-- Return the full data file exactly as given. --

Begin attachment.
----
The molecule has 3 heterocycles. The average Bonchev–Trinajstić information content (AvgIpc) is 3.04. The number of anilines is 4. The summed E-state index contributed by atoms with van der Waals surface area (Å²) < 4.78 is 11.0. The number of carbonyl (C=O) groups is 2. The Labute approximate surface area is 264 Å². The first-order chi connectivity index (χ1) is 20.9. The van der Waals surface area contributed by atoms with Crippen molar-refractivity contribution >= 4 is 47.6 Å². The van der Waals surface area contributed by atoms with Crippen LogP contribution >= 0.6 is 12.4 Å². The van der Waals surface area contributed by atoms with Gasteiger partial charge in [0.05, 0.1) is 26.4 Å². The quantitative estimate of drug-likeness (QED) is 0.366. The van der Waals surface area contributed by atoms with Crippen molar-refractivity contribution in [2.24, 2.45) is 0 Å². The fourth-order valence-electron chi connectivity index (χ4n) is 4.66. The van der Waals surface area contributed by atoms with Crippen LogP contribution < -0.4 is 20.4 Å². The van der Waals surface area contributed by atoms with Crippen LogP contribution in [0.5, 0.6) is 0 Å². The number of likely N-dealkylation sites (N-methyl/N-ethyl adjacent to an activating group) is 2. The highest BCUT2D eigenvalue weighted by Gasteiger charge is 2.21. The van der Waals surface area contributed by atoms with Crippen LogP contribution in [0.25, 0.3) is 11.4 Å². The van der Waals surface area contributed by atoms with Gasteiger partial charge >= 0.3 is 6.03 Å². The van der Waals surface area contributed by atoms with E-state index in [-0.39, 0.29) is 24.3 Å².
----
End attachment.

The molecule has 3 heterocycles. The average Bonchev–Trinajstić information content (AvgIpc) is 3.04. The number of anilines is 4. The summed E-state index contributed by atoms with van der Waals surface area (Å²) < 4.78 is 11.0. The number of carbonyl (C=O) groups is 2. The Labute approximate surface area is 264 Å². The first-order chi connectivity index (χ1) is 20.9. The van der Waals surface area contributed by atoms with Crippen molar-refractivity contribution >= 4 is 47.6 Å². The van der Waals surface area contributed by atoms with Crippen LogP contribution >= 0.6 is 12.4 Å². The van der Waals surface area contributed by atoms with Gasteiger partial charge in [0.05, 0.1) is 26.4 Å². The quantitative estimate of drug-likeness (QED) is 0.366. The van der Waals surface area contributed by atoms with Crippen molar-refractivity contribution in [2.24, 2.45) is 0 Å². The fourth-order valence-electron chi connectivity index (χ4n) is 4.66. The van der Waals surface area contributed by atoms with Crippen LogP contribution < -0.4 is 20.4 Å². The van der Waals surface area contributed by atoms with Crippen LogP contribution in [0.5, 0.6) is 0 Å². The number of likely N-dealkylation sites (N-methyl/N-ethyl adjacent to an activating group) is 2. The highest BCUT2D eigenvalue weighted by Gasteiger charge is 2.21. The van der Waals surface area contributed by atoms with Crippen LogP contribution in [0.25, 0.3) is 11.4 Å². The van der Waals surface area contributed by atoms with Gasteiger partial charge >= 0.3 is 6.03 Å². The van der Waals surface area contributed by atoms with E-state index in [-0.39, 0.29) is 24.3 Å².